Probate and Administration of Estates
Probate: a comprehensive guide
This guide has been prepared for the benefit of people who find themselves with the responsibility for winding up an estate. It is hoped that this outline will assist in guiding you through the process.
It summarises the more usual aspects of administering an estate and not all of it may be relevant to the particular estate with which you are dealing. Likewise, the estate may in fact be more complex and the guide may not provide you with enough information. Please do not hesitate to contact us for further information or to arrange a consultation.
Initially, the death must be registered with the Registrar of Deaths and the funeral arranged. If there is a will then you should locate the original and check it for any funeral directions or specific wishes of the deceased. The will may be lodged with a solicitor, bank or other professional adviser or may be with their own papers. The will appoints one or more executors who will be responsible for putting into effect the wishes of the deceased expressed in the will. If there is no will administrators are appointed by the court to deal with the estate. They are usually the persons entitled to the estate under a set of rules laid down by law that take the place of a will known as the Rules of Intestacy. If the appointed executor has died or was unwilling or unable to act, then administrators are again appointed to carry out the terms of the will in their place. n this guide, “executor” is used in all cases unless the distinction is important.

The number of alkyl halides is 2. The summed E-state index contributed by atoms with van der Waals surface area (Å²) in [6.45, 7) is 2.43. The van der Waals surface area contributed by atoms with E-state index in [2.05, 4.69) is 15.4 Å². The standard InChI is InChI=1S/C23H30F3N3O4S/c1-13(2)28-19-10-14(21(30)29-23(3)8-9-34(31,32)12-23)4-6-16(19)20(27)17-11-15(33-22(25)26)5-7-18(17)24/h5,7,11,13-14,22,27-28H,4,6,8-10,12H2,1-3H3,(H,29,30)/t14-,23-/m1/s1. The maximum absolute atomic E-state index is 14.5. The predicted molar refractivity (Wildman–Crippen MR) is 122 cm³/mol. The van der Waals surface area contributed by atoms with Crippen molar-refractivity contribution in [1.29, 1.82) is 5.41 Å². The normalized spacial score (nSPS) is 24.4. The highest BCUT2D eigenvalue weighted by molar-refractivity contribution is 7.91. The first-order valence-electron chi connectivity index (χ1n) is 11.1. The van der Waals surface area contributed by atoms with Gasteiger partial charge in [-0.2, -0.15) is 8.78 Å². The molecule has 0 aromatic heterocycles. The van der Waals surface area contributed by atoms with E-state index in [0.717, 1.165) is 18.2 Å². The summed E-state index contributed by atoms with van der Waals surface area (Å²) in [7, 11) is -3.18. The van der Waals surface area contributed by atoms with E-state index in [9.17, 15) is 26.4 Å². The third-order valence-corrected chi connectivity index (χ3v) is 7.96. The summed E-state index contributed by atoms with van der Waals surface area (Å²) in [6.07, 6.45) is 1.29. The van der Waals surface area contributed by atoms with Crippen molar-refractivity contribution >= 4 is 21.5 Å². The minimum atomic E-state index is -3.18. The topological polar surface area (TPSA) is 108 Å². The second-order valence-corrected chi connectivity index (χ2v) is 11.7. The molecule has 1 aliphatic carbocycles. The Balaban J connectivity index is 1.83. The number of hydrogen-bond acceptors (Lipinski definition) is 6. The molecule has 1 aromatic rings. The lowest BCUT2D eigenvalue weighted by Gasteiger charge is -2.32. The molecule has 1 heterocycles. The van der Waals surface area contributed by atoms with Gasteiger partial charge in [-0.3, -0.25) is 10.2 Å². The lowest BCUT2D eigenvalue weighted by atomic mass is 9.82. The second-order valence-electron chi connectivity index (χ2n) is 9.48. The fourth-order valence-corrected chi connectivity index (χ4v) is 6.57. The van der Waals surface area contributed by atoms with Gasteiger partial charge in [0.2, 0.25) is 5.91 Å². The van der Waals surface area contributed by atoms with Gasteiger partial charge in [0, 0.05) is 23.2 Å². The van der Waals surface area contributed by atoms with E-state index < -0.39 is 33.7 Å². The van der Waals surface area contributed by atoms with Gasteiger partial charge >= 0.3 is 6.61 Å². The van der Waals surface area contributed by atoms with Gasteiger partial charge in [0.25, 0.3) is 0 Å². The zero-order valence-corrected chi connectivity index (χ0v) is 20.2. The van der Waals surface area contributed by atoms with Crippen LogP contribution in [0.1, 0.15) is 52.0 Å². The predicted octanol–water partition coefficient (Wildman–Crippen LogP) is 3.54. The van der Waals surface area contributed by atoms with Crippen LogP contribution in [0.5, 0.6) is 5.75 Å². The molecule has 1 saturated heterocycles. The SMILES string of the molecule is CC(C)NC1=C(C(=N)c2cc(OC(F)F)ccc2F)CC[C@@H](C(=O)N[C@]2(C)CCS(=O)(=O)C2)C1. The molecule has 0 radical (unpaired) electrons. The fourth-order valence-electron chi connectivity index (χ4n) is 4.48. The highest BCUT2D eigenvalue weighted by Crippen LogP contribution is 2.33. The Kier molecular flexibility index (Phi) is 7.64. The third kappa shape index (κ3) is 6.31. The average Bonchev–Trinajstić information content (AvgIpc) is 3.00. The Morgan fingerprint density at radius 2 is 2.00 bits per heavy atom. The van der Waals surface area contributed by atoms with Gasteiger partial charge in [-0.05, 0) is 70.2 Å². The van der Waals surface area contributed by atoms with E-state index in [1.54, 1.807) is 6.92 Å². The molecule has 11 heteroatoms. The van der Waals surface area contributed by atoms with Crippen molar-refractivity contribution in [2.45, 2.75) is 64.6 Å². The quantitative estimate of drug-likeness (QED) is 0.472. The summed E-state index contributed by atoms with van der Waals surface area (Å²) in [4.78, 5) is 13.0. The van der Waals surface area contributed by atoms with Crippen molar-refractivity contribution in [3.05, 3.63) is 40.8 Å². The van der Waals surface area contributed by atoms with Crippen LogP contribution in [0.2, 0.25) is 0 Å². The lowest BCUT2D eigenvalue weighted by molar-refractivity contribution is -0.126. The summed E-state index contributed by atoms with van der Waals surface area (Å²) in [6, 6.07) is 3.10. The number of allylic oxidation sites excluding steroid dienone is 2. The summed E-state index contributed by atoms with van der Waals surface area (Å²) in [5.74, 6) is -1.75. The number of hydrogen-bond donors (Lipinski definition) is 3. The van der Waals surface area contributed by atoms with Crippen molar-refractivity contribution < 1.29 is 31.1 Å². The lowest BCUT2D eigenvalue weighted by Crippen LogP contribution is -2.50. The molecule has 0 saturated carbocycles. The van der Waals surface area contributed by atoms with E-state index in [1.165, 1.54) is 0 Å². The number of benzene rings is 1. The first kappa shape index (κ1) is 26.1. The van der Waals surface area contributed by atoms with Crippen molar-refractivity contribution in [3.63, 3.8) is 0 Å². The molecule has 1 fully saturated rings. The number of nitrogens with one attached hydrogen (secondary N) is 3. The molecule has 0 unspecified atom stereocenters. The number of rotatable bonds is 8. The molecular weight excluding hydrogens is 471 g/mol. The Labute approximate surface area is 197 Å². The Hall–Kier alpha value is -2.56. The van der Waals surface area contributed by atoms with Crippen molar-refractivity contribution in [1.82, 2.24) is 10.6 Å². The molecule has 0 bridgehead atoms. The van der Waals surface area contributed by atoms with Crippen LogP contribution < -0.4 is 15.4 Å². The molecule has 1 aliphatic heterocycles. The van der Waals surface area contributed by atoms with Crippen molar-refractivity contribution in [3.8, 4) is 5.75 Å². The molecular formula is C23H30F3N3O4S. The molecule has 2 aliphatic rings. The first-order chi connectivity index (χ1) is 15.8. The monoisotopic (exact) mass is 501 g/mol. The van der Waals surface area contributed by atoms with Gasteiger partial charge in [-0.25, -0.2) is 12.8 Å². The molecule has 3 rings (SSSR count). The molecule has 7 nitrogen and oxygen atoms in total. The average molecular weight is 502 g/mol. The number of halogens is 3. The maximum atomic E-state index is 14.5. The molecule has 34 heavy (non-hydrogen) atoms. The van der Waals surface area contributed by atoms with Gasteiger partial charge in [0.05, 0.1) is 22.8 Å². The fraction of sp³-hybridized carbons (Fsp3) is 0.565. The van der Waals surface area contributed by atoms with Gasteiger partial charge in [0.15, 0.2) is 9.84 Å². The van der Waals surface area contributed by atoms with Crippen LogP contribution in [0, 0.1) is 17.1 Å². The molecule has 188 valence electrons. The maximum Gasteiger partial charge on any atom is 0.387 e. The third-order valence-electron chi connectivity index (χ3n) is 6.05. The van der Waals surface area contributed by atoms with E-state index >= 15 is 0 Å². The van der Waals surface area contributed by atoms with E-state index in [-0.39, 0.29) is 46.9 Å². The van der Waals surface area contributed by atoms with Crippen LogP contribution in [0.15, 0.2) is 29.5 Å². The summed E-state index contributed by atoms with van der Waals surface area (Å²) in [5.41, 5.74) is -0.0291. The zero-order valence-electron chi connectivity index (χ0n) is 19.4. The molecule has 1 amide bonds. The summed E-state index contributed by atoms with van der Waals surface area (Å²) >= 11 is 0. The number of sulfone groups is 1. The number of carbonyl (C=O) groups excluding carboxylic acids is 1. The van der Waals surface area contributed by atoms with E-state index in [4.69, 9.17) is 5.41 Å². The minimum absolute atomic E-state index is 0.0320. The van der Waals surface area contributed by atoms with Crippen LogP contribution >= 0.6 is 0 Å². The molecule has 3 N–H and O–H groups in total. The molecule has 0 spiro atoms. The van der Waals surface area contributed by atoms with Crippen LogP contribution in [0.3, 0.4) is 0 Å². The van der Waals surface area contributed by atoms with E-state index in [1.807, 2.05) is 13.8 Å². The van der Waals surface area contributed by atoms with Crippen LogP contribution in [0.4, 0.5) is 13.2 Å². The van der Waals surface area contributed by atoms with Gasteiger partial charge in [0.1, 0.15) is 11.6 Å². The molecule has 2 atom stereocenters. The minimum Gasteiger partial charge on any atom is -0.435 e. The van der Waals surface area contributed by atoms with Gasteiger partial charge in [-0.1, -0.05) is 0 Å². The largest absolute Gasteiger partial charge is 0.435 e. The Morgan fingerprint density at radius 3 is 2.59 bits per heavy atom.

Ascertaining details of the estate
The deceased’s personal papers need to be examined to find out what they owned. Their last income tax return is a very useful source of information. Unless the estate is small, the executors will not be able to gain control of the assets without producing the Grant of Probate or Letters of Administration. This is the legal confirmation of the validity of the will and the right of the person(s) to whom it is granted to deal with the estate, commonly referred to as “probate”.
Before probate is granted, the executors are required to make a return of capital assets to the tax authorities for the purposes of inheritance tax. It is necessary to ascertain the value of each asset, such as bank and building society accounts, insurance policies and stocks and shares, or in the case of freehold or leasehold property and furniture and jewellery a professional opinion as to its value. This can be done very quickly, although in some cases may take several months. It depends on the types of assets and also the liabilities involved. During this time the assets are frozen, with the exception of joint accounts, which can be immediately transferred to the surviving co-owner on production of the death certificate.
It is also necessary to consider financial transactions made during the deceased’s lifetime because if gifts have been made they may need to be disclosed for inheritance tax purposes. Similarly, any jointly held assets or other property in which the deceased had a financial interest, such as partnership or trust assets, must be considered as they may need to be included when inheritance tax is assessed.